3. The controversial move of pretending that the world had never heard of the Doom Patrol and rejecting continuity as some obstructive albatross around the creator's neck instead of a foundation or common set of reference points is something best left to the indivdual reviews. By the time they are written, Giffen will have weighed in on some of the matters they will have the advantage of noting not only what differed from the past but how much will later be retained (or if not, why).

  4. Byrne provides origins for every member but Rita Farr, who occasionally meets people who seem to recognize her from the past as an associate of Caulder, but whose memories often contradict hers on some seemingly trivial point (the length of her hair, for instance). Of the new characters, Vortex returns to where he came from by the end of the series, JLA member Faith leaves in #5, Confederate corpse Elihu Washburn and potential metahuman Gary Kwon seemed to have vanished completely, associate Metamorpho returned to his own career, and Nudge and Grunt appear only in Infinite Crisis after this series. The only contemporary appearance outside of this series is in a two-page spread in The OMAC Project #6(11/05), pp.14-15. You can see Rita (in the black-and-white X-Men uniform), Larry (with the skeleton-image N.E.B.) and Cliff. The scene must take place between Doom Patrol #14(09/05) and #15(10/05), before the "Convergence" story where the N.E.B. loses the 'electric skeleton' look and becomes more like the Premiani or Case versions.
  5. The Brain and Monsieur Mallah are fairly active during this series, appearing in Flash #214(11/04), Batgirl #60(03/05)- #62(05/05) and Villains United #4(11/05)-#5(12/05). The Original Period is relived in DC The New Frontier #6(11/04) and an eight-page Mike Allred story in Solo #7(12/05). It was also reprinted in Doom Patrol Archives Vol. 2, due out March, 2004 but shipped to Amazon in August (unless there were direct and non-direct market editions... or more likely, the date is when reorders were filled?). Other trades include two Morrison Period titles: The Painting That Ate Paris (10/04?), reprinting #26(09/89)- #34(07/90) and Down Paradise Way (11/05?), reprinting #35(08/90)- #41(02/91).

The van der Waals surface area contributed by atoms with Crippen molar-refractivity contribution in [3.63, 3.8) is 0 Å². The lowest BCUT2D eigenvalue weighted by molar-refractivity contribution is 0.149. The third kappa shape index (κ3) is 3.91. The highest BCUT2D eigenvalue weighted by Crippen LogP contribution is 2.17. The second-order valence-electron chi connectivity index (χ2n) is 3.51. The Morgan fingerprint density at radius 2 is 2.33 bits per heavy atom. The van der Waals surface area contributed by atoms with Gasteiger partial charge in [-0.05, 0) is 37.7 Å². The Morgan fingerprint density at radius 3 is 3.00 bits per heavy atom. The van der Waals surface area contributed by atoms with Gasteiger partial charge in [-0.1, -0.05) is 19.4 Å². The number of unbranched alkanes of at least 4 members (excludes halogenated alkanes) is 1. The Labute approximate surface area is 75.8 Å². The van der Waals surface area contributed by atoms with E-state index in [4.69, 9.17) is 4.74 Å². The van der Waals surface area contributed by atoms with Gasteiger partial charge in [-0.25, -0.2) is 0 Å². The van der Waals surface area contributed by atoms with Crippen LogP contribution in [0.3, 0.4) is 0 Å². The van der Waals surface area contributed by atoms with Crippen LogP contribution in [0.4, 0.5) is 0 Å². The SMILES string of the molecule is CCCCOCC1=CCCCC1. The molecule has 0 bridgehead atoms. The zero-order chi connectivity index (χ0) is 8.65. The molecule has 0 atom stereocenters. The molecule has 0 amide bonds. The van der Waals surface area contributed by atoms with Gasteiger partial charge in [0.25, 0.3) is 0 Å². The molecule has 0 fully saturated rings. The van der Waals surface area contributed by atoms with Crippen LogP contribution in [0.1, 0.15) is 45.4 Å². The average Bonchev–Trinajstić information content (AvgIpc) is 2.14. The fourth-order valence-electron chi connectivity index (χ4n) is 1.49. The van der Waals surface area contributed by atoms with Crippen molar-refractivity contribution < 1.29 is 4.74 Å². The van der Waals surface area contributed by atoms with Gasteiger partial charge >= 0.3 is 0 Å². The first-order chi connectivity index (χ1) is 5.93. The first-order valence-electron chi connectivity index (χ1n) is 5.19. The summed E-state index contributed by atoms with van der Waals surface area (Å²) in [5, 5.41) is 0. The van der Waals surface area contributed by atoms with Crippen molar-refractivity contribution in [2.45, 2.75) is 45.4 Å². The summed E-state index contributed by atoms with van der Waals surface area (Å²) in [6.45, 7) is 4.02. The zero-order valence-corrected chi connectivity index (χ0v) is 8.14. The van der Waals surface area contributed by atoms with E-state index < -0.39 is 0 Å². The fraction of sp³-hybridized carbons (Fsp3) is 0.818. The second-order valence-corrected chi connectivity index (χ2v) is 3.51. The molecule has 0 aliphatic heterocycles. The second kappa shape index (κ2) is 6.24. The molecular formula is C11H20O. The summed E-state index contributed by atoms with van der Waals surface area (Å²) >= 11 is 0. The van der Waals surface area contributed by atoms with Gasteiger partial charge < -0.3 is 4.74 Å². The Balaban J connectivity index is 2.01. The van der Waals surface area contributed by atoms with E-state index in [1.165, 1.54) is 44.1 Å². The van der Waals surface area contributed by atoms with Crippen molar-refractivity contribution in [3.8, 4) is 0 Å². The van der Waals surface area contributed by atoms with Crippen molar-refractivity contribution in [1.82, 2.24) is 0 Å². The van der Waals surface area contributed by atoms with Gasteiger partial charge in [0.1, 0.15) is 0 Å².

.....The next entry will be a rough draft for the outline of Gypsy Period 2 (2006-2009), but will be subject to revision if/when the current series is impacted by events during that period not previously noted here. That will be folowed by a mere place holder for the current series.

[*] = I haven't looked too thoroughly, but I managed to find one by looking backwards, chronologically. I knew Byrne never did Mar-vell's 1970's series, so I tried Marvel Team-Up and Marvel Two-In-One-- nothing. The closest is MTU #62(10/77) with Ms. Marvel, who remembers CM. An actual CM/Byrne appearance is in Avengers #181(03/79), but it's only a few panels. The whole issue is the follow-up to the "Korvac War" story, where the numerous characters who were brought into it the previous year each decide what to do next and the Avengers chose a new roster. I haven't yet found my Marvel Spotlight Vol2, but I'm pretty sure the CM stories are by Pat Broderick, Frank Miller and Steve Ditko.